Rise of Jew-Hatred in America and Higher Ed: Disturbing Trend Dividing Americans


Antisemitism has emerged as a cultural trend in America, regrettably gaining popularity and acceptance in certain segments of society as something "trendy" and "cool." 

Shedding light on this, a recently conducted Gallup poll has gleaned that while there may be a large segment of the American population who believes antisemitism is an issue, the disconcerting fact remains that a clear-cut minority simply shrugs away the bleakness of it all.

Rise of Jew-Hatred in America: A Disturbing Trend Dividing Americans

(Photo : PEXELS / Karolina Kaboompics)

Gallup Poll Results: A House Divided

Gallup conducted a telephone survey between May 30 and June 1 and interviewed 1,019 adults aged 18 and over. The survey pointed to vast divisions regarding the public's perception of Jew-hatred:

  • 9% of respondents considered Jew-hatred a "very serious problem."
  • 48% viewed it as "somewhat of a problem."
  • 30% felt it was "not much of a problem."
  • 9% saw Jew-hatred as "not a problem at all."

The exact phrasing of the Gallup Poll query was: "In the United States, do you consider antisemitism, or bias against Jewish people, to be a very serious issue, somewhat of an issue, not much of an issue, or not an issue at all?" 

These results indicate that 60% of Americans perceive Jew-hatred as an issue, whereas 40% do not share this viewpoint. With a growing number of anti-Jewish incidents from coast to coast, this latter statistic is far too high. The disjunct would seem to indicate that a significant percentage of the population does not take seriously the larger impact these can have on American democracy and communal peace.

READ MORE: Columbia University Places Administrators On Leave Over Insensitive Text Messages During Antisemitism Panel 

External Influences Spreading Antisemitism

The inflow of antisemitic and antidemocratic ideologies goes empirically, along with the funding of American universities by Qatar. Such a strategic surge of evil ideas is highly threatening to democratic societies because it does damage not only to Jewish communities but also to principles of freedom and equality.

This impact is manifested in a thousand ways, beginning at rallies held on college campuses and extending to the desecration of Jewish property through hate crimes. This is not free speech but rather speech that violates federal and state statutes. US Supreme Court Justice Oliver Wendell Holmes' ruling in Schenck v. United States establishes that certain actions, particularly those that endanger or provoke harm, are not shielded by free speech protections. Just as falsely shouting fire in a crowded theater is illegal, so too is incitement to hatred and violence against Jews.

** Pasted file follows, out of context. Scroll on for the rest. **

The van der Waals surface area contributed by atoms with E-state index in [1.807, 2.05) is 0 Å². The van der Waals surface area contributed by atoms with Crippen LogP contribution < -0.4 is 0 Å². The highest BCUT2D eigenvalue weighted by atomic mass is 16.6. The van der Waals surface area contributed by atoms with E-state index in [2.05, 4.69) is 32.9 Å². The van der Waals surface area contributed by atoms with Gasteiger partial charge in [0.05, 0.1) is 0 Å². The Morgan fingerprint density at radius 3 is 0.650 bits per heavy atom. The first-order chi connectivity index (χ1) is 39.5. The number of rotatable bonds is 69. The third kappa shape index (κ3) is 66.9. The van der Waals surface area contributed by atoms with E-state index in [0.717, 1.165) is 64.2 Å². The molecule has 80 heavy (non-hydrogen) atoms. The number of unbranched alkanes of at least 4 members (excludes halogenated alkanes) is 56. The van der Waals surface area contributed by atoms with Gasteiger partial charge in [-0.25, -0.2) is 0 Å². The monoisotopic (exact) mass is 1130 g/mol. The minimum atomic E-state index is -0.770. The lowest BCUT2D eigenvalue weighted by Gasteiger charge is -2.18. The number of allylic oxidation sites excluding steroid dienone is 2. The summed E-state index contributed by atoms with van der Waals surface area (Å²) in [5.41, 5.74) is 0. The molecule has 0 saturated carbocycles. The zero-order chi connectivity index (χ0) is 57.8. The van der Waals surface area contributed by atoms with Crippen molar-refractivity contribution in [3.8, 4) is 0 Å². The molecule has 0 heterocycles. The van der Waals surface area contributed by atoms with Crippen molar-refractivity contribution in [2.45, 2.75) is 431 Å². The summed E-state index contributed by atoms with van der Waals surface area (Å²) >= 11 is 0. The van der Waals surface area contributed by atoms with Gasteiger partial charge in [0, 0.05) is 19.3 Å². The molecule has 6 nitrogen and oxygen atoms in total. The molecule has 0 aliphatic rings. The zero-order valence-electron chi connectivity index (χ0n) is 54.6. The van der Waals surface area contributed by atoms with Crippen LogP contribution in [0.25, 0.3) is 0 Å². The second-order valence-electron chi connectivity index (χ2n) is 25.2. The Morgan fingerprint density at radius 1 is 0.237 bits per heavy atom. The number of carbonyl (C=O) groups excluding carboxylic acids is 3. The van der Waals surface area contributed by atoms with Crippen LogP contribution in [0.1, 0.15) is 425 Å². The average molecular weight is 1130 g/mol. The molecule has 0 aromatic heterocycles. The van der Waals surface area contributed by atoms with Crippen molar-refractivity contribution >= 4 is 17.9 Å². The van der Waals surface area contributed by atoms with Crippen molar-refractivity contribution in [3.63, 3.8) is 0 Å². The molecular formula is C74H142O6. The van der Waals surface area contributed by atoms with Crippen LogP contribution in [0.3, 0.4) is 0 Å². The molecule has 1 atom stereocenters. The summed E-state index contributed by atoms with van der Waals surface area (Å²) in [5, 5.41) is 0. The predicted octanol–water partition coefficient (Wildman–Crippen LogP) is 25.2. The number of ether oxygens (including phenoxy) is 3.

Jew-Hatred in Higher Education

The antisemitism brewing in America has also invaded higher education, with antisemitic incidents reported on college campuses from one end of the country to the other. Foreign funding to universities-most usually tied to ideologies aimed against the "Jewish State" or Jews directly-presents an undeviating threat to academic freedom and the safety of Jewish students.

The influence of these ideologies not only undermines the inclusive educational environment universities strive to cultivate but also perpetuates discriminatory attitudes that contradict the principles of diversity and tolerance central to higher education. Addressing this issue requires universities to vigilantly uphold their values of inclusivity while safeguarding against external influences that seek to spread hatred and division among their student populations. 

The Way Forward: Unity Against Hate

There is something positive in the Gallup poll's findings, which reveal a rising number of antisemitic incidents. 89% of those polled would vote for a Jewish candidate for president if put forth by their party. This overwhelming majority indicates a broad base of goodwill toward Jewish Americans and that perpetrators of antisemitism are outliers rather than representative of mainstream America.

The majority has to fight in this battle against Jew-hatred against the antisemitic minority. Communities need to set red lines, and forces must work together, including friends, families, educators, mayors, politicians, police, and social media companies. The mobilization of movements to ostracize and denounce the haters can come through large campaigns on social media. With this, society can once again reach out for its lost moral compass and re-pledge its allegiance to justice and equality by making people who hate Jews feel out of place.

The battle against antisemitism isn't solely for the Jewish community; it's a struggle for the essence of America itself. When decent and good people, Jews and non-Jews, are standing up together, it is possible to rid our society of these dangers. Collective action is not only the best way but the only possible way towards a future that is safe, fair, and inclusive for all.

RELATED ARTICLE: Lafayette College Addresses Antisemitic Incidents Amid Free Speech Concerns 

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